Sunday School collage submitted by children from Saint Matthias Anglican Church, diocese of Edmonton.
From colourful collages sent by Sunday schoolchildren to sleek videos and powerful tomes written by committed parishioners, Anglicans across Canada have been weighing in on what their dream is for the Anglican Church of Canada by 2019.
Last spring, Anglicans were invited to be a part of visioning the church’s long-term strategic plan, Vision 2019, by responding to a two-part question: “Where is your church now, and where do you think it should be in 2019?”
So far, more than 600 responses have been received and are available for everyone to view at www.anglican.ca/v2019/index.htm.
Others who have not added their voice to the project have until Oct. 1, and can do so in myriad ways: through song, prayer, audio and video clips, telephone message, letter, or e-mail. Parishes have been asked to make Sept. 13 the second and last Vision 2019 Sunday for gathering more input.
The responses to date have been “generally well-thought out and well-considered,” said Lisa Barry, head of a staff group in charge of the project at the General Synod office in Toronto. “We’re specifically instructed not to look for trends. They’re there (on the website) for public record and that’s what’s good about this process. Everything’s there for people to see and draw their own conclusions. It’s not some secret research that’s being done.”
Ms. Barry said she drew inspiration for the project’s structure from the Amazing Grace Project, an outreach initiative of the Communication and Information Resources department of General Synod, and from a recent conference of the World Alliance for Christian Communicators (WACC).
“Amazing Grace really surpassed our wildest imaginings about what could be achieved. There’s this idea that there’s no connect between the national office and the parishes. That has started to change, certainly with e-mail and the Web,” she said.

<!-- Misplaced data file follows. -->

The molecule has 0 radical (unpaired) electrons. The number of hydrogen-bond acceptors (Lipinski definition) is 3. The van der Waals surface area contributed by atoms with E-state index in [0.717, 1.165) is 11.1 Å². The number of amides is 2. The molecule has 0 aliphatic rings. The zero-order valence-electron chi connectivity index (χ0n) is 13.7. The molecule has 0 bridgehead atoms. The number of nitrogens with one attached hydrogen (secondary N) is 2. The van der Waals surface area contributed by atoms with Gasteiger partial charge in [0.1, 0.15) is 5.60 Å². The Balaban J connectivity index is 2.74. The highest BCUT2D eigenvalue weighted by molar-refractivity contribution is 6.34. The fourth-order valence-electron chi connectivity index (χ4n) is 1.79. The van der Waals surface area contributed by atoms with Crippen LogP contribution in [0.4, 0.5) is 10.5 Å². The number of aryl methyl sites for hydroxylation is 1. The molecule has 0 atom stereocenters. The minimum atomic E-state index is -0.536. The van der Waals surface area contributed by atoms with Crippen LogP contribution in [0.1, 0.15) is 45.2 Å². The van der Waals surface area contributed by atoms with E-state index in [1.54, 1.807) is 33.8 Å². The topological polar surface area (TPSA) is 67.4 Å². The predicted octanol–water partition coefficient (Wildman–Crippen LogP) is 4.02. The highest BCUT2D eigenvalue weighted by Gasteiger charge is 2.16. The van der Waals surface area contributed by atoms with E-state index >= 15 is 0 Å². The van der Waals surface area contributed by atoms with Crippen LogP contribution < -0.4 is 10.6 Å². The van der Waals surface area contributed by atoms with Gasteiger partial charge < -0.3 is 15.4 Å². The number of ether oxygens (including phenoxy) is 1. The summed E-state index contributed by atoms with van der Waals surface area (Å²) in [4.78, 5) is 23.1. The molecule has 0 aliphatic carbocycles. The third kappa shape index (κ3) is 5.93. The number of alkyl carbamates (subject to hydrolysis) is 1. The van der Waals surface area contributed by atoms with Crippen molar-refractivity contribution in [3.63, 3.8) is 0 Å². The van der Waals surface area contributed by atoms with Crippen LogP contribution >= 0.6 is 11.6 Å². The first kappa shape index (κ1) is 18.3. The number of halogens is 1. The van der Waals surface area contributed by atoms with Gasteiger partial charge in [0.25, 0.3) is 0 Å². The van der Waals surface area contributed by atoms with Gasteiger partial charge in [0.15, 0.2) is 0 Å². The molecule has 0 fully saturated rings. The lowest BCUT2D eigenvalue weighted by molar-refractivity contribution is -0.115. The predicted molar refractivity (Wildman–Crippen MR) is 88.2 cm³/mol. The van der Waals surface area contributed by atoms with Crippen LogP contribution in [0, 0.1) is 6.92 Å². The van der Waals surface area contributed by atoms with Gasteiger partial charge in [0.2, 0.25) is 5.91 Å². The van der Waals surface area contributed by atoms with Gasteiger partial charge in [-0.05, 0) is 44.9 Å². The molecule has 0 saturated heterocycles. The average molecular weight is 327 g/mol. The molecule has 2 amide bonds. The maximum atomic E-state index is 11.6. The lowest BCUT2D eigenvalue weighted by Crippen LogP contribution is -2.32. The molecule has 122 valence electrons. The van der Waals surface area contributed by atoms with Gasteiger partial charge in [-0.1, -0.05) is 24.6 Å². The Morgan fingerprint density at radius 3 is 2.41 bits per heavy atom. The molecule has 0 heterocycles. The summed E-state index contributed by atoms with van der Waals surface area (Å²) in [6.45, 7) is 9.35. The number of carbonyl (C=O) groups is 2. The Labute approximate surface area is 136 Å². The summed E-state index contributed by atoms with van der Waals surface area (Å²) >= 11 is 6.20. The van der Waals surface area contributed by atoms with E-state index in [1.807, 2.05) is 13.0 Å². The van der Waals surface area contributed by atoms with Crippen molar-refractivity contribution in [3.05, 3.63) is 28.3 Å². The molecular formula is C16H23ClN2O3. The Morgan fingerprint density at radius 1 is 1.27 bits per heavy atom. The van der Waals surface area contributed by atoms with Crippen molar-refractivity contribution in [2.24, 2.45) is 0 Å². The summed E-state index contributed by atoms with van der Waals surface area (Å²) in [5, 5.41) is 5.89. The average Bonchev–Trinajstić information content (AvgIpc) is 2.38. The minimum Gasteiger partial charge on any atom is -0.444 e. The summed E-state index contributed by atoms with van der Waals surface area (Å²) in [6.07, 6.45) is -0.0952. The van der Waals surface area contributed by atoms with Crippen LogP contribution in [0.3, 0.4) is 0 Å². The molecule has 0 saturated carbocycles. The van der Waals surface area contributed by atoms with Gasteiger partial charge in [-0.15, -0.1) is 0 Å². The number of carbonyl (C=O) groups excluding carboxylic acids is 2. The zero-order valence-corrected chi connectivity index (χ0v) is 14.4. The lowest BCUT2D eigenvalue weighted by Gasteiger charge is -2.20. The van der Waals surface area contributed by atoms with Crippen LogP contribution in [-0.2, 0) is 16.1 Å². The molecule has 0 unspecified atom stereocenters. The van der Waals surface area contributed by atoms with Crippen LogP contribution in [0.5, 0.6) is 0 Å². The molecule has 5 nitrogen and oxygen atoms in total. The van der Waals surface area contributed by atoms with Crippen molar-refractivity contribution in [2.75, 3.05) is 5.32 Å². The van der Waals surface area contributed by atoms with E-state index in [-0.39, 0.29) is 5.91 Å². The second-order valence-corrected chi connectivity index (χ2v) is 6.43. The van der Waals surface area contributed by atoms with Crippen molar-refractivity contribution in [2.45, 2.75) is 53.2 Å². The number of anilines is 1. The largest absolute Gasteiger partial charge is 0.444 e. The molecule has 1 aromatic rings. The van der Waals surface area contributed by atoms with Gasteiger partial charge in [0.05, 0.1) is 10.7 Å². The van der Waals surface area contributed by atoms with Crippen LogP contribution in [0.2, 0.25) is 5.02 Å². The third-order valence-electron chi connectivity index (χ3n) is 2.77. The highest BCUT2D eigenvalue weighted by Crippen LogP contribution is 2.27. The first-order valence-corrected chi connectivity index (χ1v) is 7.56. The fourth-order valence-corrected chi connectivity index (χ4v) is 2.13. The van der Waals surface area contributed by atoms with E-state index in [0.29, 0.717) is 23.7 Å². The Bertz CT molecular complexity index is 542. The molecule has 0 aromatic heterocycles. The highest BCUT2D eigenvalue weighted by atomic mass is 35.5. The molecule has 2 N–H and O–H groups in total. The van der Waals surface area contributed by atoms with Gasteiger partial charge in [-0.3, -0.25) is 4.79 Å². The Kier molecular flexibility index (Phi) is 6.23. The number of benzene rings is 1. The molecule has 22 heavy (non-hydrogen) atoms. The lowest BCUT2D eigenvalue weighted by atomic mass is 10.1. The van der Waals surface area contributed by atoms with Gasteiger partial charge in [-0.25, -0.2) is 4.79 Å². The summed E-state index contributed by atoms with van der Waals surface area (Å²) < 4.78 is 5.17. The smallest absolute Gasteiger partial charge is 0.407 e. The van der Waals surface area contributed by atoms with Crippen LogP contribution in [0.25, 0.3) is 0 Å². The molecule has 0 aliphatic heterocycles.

Amazing Grace was an outreach by the national church “but it was picked up, captured and run with by Anglicans,” said Ms. Barry. “Anglicans really caught their imagination and what they sent was a beautiful portrait of the church, who they are and what kind of ministries they’re doing in their communities.” (The project, launched in 2008, asked Canadian Anglicans to sing the hymn, Amazing Grace, to capture it on video and send it, along with a toonie from each participant, to General Synod. It raised $91,000, which will go towards the establishment of a suicide prevention program for financially-assisted dioceses in the North.)
The WACC conference, held last year in South Africa, centered on “how access to communications is changing the justice model in the world,” said Ms. Barry. The explosion of Web-based communications and cellular phones has made it much more difficult for oppressive regimes to go unchecked and unchallenged, she said. “I was really inspired and even though you might not say that Canadians are oppressed like Iran or many other nations that are having those kinds of issues, you still have a point where someone doesn’t feel that they have a voice in the church,” she said. “Maybe they feel that their voice doesn’t count or (is not) being heard.”
The Vision 2019 project “is our way of saying everyone’s voice can be heard,” she said. “All you need to do is send in your opinion and it will be there and it will be listened to. It’s a way of equalizing and empowering all Anglicans to build a church that they dream of and that they feel guided to build.”
The project has captured the imagination of Anglicans from all ages – from Sunday schoolchildren to the elderly – as well as from coast-to-coast.
One response, in particular, struck her, she said. “I’ve heard it over and over again but someone wrote very well that the church seems to have missed a generation,” she said. “Grandparents are now taking their grandchildren to church. They said that their children don’t go, but they’re taking their grandchildren…Many of the older people have said, ‘It’s all about the children. It’s all about the youth. We need to bring them back to church. We need to find a way to be a church that makes them want to be there.'”
The responses received will undergo a qualitative and quantitative process, said Ms. Barry. The data will be analyzed by Marleen Morris & Associates, a Vancouver-based independent consulting firm that specializes in strategic planning, consultation, facilitation, research, evaluation and board development and governance.
The qualitative analysis is meant “to look at the future and to see where we want to go in the next 10 years,” said Bev Murphy, a staff member of the Vision 2019 project, who also works as circulation manager for the Anglican Journal. “The quantitative (analysis) is meant to get a picture of where we are now, where we’ve been, where we are coming from, over the last 15 years.”
Research results will be presented to the Council of General Synod (CoGS), the church’s governing body between General Synods, and later, to the General Synod, the church’s governing body, which meets in Halifax in June 2010.